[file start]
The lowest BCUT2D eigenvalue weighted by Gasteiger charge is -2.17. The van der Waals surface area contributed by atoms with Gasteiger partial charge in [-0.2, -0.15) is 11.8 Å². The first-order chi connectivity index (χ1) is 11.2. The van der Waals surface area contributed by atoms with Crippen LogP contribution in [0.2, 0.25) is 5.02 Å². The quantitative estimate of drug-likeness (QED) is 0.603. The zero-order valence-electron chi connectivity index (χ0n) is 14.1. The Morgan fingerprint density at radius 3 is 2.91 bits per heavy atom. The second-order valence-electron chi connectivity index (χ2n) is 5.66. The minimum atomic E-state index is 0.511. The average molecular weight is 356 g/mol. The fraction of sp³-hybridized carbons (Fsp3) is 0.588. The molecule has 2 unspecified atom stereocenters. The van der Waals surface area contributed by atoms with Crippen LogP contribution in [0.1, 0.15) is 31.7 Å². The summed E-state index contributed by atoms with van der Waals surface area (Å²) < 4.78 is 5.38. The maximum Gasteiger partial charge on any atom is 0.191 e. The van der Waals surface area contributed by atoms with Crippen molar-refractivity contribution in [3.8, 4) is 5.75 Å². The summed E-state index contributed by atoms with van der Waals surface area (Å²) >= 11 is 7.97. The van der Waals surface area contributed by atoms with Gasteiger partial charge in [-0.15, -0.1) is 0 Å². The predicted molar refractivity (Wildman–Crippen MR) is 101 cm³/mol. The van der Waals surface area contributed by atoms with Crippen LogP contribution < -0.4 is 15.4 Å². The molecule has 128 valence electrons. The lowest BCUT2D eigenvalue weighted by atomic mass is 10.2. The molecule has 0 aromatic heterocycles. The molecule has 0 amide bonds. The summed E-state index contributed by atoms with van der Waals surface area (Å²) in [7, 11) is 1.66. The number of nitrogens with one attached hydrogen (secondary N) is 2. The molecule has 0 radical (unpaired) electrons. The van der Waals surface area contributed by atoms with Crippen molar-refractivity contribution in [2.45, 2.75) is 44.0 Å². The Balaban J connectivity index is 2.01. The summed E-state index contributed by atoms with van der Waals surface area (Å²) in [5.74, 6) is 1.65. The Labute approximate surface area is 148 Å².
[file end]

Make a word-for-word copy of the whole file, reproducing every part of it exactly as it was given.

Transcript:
The lowest BCUT2D eigenvalue weighted by Gasteiger charge is -2.17. The van der Waals surface area contributed by atoms with Gasteiger partial charge in [-0.2, -0.15) is 11.8 Å². The first-order chi connectivity index (χ1) is 11.2. The van der Waals surface area contributed by atoms with Crippen LogP contribution in [0.2, 0.25) is 5.02 Å². The quantitative estimate of drug-likeness (QED) is 0.603. The zero-order valence-electron chi connectivity index (χ0n) is 14.1. The Morgan fingerprint density at radius 3 is 2.91 bits per heavy atom. The second-order valence-electron chi connectivity index (χ2n) is 5.66. The minimum atomic E-state index is 0.511. The average molecular weight is 356 g/mol. The fraction of sp³-hybridized carbons (Fsp3) is 0.588. The molecule has 2 unspecified atom stereocenters. The van der Waals surface area contributed by atoms with Crippen LogP contribution in [0.1, 0.15) is 31.7 Å². The summed E-state index contributed by atoms with van der Waals surface area (Å²) < 4.78 is 5.38. The maximum Gasteiger partial charge on any atom is 0.191 e. The van der Waals surface area contributed by atoms with Crippen molar-refractivity contribution in [3.8, 4) is 5.75 Å². The summed E-state index contributed by atoms with van der Waals surface area (Å²) >= 11 is 7.97. The van der Waals surface area contributed by atoms with Gasteiger partial charge in [-0.15, -0.1) is 0 Å². The predicted molar refractivity (Wildman–Crippen MR) is 101 cm³/mol. The van der Waals surface area contributed by atoms with Crippen LogP contribution < -0.4 is 15.4 Å². The molecule has 128 valence electrons. The lowest BCUT2D eigenvalue weighted by atomic mass is 10.2. The molecule has 0 aromatic heterocycles. The molecule has 0 amide bonds. The summed E-state index contributed by atoms with van der Waals surface area (Å²) in [7, 11) is 1.66. The number of nitrogens with one attached hydrogen (secondary N) is 2. The molecule has 0 radical (unpaired) electrons. The van der Waals surface area contributed by atoms with Crippen molar-refractivity contribution in [2.45, 2.75) is 44.0 Å². The Balaban J connectivity index is 2.01. The summed E-state index contributed by atoms with van der Waals surface area (Å²) in [5.74, 6) is 1.65. The Labute approximate surface area is 148 Å².